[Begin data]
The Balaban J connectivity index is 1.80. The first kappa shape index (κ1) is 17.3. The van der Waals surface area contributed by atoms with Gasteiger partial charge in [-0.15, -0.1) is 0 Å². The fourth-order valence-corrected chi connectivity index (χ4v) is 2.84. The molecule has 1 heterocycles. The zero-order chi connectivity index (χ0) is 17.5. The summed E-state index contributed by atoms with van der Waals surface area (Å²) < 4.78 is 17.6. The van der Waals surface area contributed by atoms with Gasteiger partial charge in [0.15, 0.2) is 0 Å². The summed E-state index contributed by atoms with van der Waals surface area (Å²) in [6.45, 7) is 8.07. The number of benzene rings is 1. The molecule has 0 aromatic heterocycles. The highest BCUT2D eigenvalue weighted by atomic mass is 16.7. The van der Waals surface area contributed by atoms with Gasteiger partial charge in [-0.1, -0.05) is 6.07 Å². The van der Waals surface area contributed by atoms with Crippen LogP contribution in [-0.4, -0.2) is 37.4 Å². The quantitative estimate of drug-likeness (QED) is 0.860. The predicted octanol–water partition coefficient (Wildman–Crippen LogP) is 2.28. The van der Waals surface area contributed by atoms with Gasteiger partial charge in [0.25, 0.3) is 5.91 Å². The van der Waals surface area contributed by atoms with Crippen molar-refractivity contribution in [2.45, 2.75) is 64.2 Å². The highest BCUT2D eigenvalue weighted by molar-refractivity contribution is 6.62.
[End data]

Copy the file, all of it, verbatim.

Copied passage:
The Balaban J connectivity index is 1.80. The first kappa shape index (κ1) is 17.3. The van der Waals surface area contributed by atoms with Gasteiger partial charge in [-0.15, -0.1) is 0 Å². The fourth-order valence-corrected chi connectivity index (χ4v) is 2.84. The molecule has 1 heterocycles. The zero-order chi connectivity index (χ0) is 17.5. The summed E-state index contributed by atoms with van der Waals surface area (Å²) < 4.78 is 17.6. The van der Waals surface area contributed by atoms with Gasteiger partial charge in [0.15, 0.2) is 0 Å². The summed E-state index contributed by atoms with van der Waals surface area (Å²) in [6.45, 7) is 8.07. The number of benzene rings is 1. The molecule has 0 aromatic heterocycles. The highest BCUT2D eigenvalue weighted by atomic mass is 16.7. The van der Waals surface area contributed by atoms with Gasteiger partial charge in [-0.1, -0.05) is 6.07 Å². The van der Waals surface area contributed by atoms with Crippen LogP contribution in [-0.4, -0.2) is 37.4 Å². The quantitative estimate of drug-likeness (QED) is 0.860. The predicted octanol–water partition coefficient (Wildman–Crippen LogP) is 2.28. The van der Waals surface area contributed by atoms with Gasteiger partial charge in [0.25, 0.3) is 5.91 Å². The van der Waals surface area contributed by atoms with Crippen molar-refractivity contribution in [2.45, 2.75) is 64.2 Å². The highest BCUT2D eigenvalue weighted by molar-refractivity contribution is 6.62.